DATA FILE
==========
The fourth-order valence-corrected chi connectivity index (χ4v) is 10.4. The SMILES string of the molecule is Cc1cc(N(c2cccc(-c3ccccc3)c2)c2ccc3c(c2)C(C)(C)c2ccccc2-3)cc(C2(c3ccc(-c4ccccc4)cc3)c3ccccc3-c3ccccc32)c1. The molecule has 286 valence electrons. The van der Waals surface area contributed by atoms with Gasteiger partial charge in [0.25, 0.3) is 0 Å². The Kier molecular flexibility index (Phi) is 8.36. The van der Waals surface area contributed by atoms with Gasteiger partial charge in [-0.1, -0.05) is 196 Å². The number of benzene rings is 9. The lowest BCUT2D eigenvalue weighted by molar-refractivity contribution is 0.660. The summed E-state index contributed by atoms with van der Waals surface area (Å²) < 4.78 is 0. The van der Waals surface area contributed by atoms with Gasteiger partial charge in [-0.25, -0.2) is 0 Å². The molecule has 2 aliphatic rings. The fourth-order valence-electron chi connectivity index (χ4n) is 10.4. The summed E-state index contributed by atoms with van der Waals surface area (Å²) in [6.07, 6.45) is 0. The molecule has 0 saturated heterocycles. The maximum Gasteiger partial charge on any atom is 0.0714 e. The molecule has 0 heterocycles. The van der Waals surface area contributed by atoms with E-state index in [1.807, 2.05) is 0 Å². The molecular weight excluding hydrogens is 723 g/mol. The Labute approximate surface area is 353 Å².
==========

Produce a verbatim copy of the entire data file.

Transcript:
The fourth-order valence-corrected chi connectivity index (χ4v) is 10.4. The SMILES string of the molecule is Cc1cc(N(c2cccc(-c3ccccc3)c2)c2ccc3c(c2)C(C)(C)c2ccccc2-3)cc(C2(c3ccc(-c4ccccc4)cc3)c3ccccc3-c3ccccc32)c1. The molecule has 286 valence electrons. The van der Waals surface area contributed by atoms with Gasteiger partial charge in [0.25, 0.3) is 0 Å². The Kier molecular flexibility index (Phi) is 8.36. The van der Waals surface area contributed by atoms with Gasteiger partial charge in [-0.1, -0.05) is 196 Å². The number of benzene rings is 9. The lowest BCUT2D eigenvalue weighted by molar-refractivity contribution is 0.660. The summed E-state index contributed by atoms with van der Waals surface area (Å²) < 4.78 is 0. The van der Waals surface area contributed by atoms with Gasteiger partial charge in [-0.25, -0.2) is 0 Å². The molecule has 2 aliphatic rings. The fourth-order valence-electron chi connectivity index (χ4n) is 10.4. The summed E-state index contributed by atoms with van der Waals surface area (Å²) in [6.07, 6.45) is 0. The molecule has 0 saturated heterocycles. The maximum Gasteiger partial charge on any atom is 0.0714 e. The molecule has 0 heterocycles. The van der Waals surface area contributed by atoms with E-state index in [1.807, 2.05) is 0 Å². The molecular weight excluding hydrogens is 723 g/mol. The Labute approximate surface area is 353 Å².